Conformity and Individuality in a Small Town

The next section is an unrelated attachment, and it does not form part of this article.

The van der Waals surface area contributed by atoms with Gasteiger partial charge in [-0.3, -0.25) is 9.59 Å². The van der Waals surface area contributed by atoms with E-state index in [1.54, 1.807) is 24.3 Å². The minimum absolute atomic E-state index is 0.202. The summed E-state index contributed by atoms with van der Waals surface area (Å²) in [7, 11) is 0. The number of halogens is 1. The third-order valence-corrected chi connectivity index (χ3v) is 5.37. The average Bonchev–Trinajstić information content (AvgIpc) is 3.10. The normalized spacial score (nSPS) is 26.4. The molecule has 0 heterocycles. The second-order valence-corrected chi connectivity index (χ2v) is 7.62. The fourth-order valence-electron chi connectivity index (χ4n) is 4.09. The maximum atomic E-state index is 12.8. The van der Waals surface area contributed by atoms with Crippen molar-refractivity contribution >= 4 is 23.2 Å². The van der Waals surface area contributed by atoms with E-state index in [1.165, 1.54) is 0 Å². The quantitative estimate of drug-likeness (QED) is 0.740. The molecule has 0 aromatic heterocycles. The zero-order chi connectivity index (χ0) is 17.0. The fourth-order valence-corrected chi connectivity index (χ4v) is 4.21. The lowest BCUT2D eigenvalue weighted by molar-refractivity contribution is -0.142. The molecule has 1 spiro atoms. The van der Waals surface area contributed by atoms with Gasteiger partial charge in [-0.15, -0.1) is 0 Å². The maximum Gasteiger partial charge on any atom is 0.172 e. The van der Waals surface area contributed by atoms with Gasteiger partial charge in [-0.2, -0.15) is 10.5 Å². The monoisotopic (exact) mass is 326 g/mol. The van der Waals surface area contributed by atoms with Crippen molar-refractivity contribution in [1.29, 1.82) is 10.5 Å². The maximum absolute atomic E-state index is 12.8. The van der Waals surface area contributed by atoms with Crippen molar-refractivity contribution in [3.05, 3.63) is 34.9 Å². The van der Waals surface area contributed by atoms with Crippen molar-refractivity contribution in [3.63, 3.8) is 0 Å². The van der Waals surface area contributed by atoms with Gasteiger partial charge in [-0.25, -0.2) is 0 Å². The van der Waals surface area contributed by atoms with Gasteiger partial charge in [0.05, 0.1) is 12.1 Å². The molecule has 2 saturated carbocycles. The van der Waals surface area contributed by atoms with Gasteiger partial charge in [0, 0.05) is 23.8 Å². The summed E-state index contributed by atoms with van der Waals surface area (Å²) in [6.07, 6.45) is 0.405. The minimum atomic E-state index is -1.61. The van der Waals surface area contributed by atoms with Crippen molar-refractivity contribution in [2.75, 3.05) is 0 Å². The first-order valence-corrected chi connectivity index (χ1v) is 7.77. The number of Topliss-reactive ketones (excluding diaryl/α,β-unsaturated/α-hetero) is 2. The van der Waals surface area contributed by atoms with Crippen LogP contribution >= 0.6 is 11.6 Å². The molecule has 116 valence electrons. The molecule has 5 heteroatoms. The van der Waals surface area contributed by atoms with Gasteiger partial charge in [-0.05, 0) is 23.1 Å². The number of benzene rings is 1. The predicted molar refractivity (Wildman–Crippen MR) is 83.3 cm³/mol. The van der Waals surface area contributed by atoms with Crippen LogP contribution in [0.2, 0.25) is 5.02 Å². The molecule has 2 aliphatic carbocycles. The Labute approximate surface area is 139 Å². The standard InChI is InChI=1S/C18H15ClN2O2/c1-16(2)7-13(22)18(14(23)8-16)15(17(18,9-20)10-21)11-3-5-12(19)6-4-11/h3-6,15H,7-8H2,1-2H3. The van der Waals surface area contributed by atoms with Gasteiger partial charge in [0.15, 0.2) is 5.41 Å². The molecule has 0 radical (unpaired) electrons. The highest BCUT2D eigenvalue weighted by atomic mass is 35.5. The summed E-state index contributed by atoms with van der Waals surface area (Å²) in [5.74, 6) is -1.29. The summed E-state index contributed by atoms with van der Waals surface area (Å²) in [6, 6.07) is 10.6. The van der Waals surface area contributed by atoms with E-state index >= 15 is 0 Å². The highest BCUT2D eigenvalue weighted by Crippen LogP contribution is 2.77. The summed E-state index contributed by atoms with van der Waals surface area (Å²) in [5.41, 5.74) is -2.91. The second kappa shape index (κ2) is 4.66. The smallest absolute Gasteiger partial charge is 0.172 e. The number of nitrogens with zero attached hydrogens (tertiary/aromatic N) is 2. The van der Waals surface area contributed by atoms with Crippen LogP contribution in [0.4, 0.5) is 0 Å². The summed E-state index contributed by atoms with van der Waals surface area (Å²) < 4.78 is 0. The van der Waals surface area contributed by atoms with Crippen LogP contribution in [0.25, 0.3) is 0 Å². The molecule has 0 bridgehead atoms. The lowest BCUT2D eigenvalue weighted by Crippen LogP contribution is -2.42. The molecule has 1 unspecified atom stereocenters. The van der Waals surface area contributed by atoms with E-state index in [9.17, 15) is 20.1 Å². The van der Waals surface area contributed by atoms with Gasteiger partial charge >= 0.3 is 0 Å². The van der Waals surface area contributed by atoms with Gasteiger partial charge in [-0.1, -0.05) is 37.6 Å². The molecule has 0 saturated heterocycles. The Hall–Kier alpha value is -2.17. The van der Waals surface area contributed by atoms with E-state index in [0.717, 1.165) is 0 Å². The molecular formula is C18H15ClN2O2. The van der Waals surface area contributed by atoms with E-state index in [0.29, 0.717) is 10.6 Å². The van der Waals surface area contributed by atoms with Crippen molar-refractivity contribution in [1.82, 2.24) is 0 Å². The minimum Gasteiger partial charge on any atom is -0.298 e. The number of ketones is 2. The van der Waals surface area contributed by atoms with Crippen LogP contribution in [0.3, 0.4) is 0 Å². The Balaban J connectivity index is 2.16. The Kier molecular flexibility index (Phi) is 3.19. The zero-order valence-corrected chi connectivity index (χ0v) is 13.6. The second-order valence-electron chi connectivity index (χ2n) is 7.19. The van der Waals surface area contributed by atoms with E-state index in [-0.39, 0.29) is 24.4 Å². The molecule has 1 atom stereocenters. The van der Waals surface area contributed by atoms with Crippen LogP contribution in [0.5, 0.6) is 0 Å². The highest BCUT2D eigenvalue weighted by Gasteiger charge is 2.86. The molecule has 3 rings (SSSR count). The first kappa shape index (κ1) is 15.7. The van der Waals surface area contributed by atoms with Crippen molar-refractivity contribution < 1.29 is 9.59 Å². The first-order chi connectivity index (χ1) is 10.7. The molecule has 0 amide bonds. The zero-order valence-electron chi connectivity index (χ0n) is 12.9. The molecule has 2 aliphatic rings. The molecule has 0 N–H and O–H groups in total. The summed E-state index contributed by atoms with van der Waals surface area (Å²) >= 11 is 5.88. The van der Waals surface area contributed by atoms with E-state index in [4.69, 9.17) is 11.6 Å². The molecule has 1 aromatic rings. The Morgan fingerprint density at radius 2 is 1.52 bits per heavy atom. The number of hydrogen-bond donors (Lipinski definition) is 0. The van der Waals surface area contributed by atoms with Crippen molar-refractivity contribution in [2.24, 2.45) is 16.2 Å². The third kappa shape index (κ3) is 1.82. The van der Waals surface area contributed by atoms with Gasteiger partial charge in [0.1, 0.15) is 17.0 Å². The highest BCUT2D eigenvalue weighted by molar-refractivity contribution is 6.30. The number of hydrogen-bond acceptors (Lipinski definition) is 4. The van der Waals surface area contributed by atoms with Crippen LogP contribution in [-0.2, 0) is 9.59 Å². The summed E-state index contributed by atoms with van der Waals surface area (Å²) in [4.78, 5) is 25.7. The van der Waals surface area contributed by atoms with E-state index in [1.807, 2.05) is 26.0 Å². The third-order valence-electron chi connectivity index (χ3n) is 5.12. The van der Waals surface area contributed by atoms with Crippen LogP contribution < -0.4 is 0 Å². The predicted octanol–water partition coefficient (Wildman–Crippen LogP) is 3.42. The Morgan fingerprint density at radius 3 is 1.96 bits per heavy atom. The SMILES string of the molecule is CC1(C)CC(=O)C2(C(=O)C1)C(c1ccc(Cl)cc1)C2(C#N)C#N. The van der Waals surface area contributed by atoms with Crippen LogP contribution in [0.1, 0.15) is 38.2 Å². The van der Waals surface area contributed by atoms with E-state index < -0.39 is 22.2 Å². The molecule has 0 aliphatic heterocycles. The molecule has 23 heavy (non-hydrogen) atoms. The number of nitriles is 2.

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Conformity and Individuality in a Small Town John Updike was born in Shillington, Pennsylvania on March 18, 1932. His father was a high school math teacher who supported the entire family, including his grandparents on his mothers side. As a child, Updike wanted to become a cartoonist because of The New Yorker magazine. He wrote articles and poems and kept a journal. John was an exceptional student and received a full scholarship to Harvard University. At Harvard he majored in English and became the editor of the Harvard newspaper. Upon graduation in 1954, he wrote his first story, Friends from Philadelphia, and sent it to The New Yorker. This started his career and he became one of the great award winning authors of our time. In a transcript of a radio interview with Updike, he says his duties in the early works were to “describe reality as it had come to me, to give the mundane its beautiful due.” (http://www.pbs.org/newshour/bb/entertainment/july-dec03/updike_12-29.html retrieved 7/27/05) Updike felt as though ordinary middle-class life was enough to write about and that there was enough drama, interest, relevance, importance, poetry in it. The ‘A&P’ written by John is about middle and, presumed, upper middle class life and the characters are ones that people can easily identify with. There is the teenage boy, Sammy, working a meaningless job ogling scantily clad teenage girls, a married man with children, Stokesie, doing the same, an uptight store manager, Lengel, who, in this case, is a man but could have easily been a woman in today’s society, the insecure teenage girls, who Sammy nicknamed ‘Plaid’ and ‘Big Tall Goonie-Goonie, following around their “leader,” the leader herself, Queenie, who is confident in her socioeconomic status as well as her appearance, the housewives who cover themselves in public, the cash-register-watcher, the ’sheep’ or the other people in the A&P doing their grocery shopping, and the butcher, McMahon. All of these characters allow any reader to identify with them in some way, whether past or present. The story takes place on a summer afternoon in an eastern coastal town at a local grocery store, the A & P. The protagonist is Sammy; is a teenaged boy who works at the A&P. Sammy is also the narrator of the story, the reader sees through his ey... ... middle of paper ... ...have given boys a hard time? Would the boys have had real names? These are questions for every reader to decide for themselves. Annotated Bibliography Porter, M. Gilbert.: "John Updike's 'A & P': the establishment and an Emersonian cashier." English Journal 61 (1972):1155-1158. Reinforces Sammy’s discust for the A&P clientele. At the same time, Sammy realizes he is an individual with individual thoughts and feelings that do not conform with the moral, social and ethical standards of that time. Saldivar, Toni. "The Art of John Updike's 'A & P.’” Studies in Short Fiction. 34:2 (1997): 215-225. This demonstrates Sammy’s desire to express his individuality and rebel against the conformity of society at that time and the A&P’s representation of that conformity. Wells, Walter. "John Updike's 'A & P': A Return Visit to Araby." Studies in Short Fiction 30.2 (1993): 127-133. Demonstrates the maturity process of Sammy. Confusing sexual impulses for being a ‘hero.’ Sammy thinks he is impressing the girls, but they don’t even notice. Reinforces the individuality/conformity themes.

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